By John Furphy, on 27-Apr-2017

Specialists at Deutscher and Hackett are expecting a new auction record for Lin Onus when a monumental work by the artist comes up for sale in Sydney on 10 May.

Riddle of the Koi, 1994 (lot 10) was released from the artist's estate in 2016 for a touring exhibition when it was bought by a private collector in Sydney. Its return to the market also marks its auction debut.

The painting is one of Onus' celebrated and highly-prized 'watery landscapes', though one of the few that seem so obviously inspired by his residency in Yokohama in 1989 - with the inclusion of the wonderfully decorative 'Koi' fish so prevalent in Japanese garden ponds.

At 2 x 4 metres the diptych is a major work, rich in detail and immensely appealing. With an estimate of $450,000-650,000 the work will likely sell for more than the artist's current auction record as recorded by the Australian Art Sales Digest, set in 2015 by Frogs on Waterlilies (which is one quarter the size of the current work) from the David Clarke Collection at Sotheby's Australia for $512,400 IBP.

Specialists at Deutscher and Hackett are expecting a new auction record for Lin Onus when a monumental work by the artist comes up for sale in Sydney on 10 May. 'Riddle of the Koi', 1994 was released from the artist's estate in 2016 for a touring exhibition when it was bought by a private collector in Sydney. Its return to the market also marks its auction debut.

Deutscher and Hackett's May sale represents the auction house's 10th Anniversary and will also include key works by Fred Williams, Rosalie Gascoigne, Arthur Boyd, Justin O'Brien, Norman Lindsay and Brett Whiteley.

Starting the auction is an early watercolour by Jeffrey Smart, Kapunda Church, 1946 (Lot 1 ) followed by one of the artists earliest known oil paintings, Zinnias, 1940 (Lot 2 ).

The latter is accompanied by a charming story within its remarkably concise provenance – according to the family from which the painting has descended; it came about as the result of a dare from its original owner, Barbara Woodward, a close friend of Smart's. She bet the 19 year old artist that he couldn't paint her a 'nice picture of flowers' to which he responded that he wouldn't do it, even if she paid him. Sometime later Smart returns to his friend with this painting declaring 'stop whinging, here, you can have these thirteen zinnias for 13 "guinnias"'.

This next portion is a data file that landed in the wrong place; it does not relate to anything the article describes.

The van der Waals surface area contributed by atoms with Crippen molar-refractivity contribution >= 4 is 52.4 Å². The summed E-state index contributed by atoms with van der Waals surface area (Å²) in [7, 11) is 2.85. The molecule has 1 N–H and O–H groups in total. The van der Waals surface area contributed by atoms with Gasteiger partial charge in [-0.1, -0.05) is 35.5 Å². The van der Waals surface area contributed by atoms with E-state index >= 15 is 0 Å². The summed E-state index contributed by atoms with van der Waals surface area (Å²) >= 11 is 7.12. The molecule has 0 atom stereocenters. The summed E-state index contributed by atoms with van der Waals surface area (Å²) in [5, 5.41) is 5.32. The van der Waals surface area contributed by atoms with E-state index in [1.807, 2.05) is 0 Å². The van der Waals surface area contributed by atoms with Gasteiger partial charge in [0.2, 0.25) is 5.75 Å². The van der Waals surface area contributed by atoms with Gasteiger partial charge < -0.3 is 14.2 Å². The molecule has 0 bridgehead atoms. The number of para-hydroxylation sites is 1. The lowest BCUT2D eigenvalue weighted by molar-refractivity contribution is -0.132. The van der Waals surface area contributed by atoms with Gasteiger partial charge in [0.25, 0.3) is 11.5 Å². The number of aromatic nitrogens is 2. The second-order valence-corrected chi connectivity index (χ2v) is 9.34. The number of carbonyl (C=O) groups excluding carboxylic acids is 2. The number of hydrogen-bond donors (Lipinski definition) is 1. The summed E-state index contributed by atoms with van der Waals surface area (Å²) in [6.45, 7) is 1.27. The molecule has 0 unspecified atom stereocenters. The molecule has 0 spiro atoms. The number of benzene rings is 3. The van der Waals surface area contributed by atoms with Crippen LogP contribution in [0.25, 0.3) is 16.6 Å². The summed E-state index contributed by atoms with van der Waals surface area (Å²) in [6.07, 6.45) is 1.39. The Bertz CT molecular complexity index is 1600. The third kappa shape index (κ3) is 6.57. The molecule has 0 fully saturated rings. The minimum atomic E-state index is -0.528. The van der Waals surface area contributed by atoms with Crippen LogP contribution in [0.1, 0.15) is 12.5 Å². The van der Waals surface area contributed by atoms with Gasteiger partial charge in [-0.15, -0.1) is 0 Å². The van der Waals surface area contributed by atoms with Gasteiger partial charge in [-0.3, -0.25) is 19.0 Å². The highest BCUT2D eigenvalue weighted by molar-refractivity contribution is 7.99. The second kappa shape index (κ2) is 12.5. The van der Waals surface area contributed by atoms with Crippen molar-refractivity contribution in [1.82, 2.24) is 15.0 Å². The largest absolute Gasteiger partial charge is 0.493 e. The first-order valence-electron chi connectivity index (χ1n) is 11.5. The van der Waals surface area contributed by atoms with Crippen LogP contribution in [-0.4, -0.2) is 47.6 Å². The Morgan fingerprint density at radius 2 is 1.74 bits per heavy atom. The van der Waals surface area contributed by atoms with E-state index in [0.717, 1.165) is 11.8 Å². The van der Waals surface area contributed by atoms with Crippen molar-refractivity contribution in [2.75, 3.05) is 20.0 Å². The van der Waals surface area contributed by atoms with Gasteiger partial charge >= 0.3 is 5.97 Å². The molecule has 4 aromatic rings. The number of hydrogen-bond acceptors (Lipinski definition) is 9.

The same amount won't quite cut it for the work's resale however. For its first appearance on the market in 77 years it has been estimated to achieve between $25,000-35,000.

Twelve lots (12 to 24) from the collection of Gene and Brian Sherman include significant works by William Delafield Cook, John Olsen, Imants Tillers, Tim Storrier and Shaun Gladwell.

Storrier's Evening (Flowers for Nancy), 1993 (Lot 16 ) was illustrated on the cover of the first exhibition the artist held at Sherman Galleries in 1994. The subject matter is an unusual one for the artist - akin to a dark, unsettling still life, though 'disquietingly beautiful' as the catalogue rightly states. The 2.4x3 metre canvas was also included in the retrospective exhibition, Elemental Reckoning, held at S.H. Ervin Gallery in 2011 and carries estimates of $200,000-300,000 for its first appearance at auction.

A strong selection of Australian Indigenous art (lots 43 to 46 and 72 to 81) includes works by Johnny Warangkula Tjupurrula, Rover Thomas, Paddy Bedford, Emily Kngwarreye, Albert Namatjira and Bill Whiskey.

Many notable pieces of sculpture are spread throughout the sale by the likes of Bronwyn Oliver, Robert Klippel, Clement Meadmore and Bertram MacKennal.

The international component is made up of pieces by American artists Tony Oursler, Paul McCarthy and Chuck Close, British artist Lucian Freud and sculptor Lyn Chadwick as well as NZ favourites Colin McCahon and Shane Cotton.

The total of the estimates for the 132 lots of Important Australian & International Fine Art is between $4.3 to 6.2 million.

Sale Referenced: Important Australian & International Fine Art, Deutscher and Hackett , Sydney, 10/05/2017

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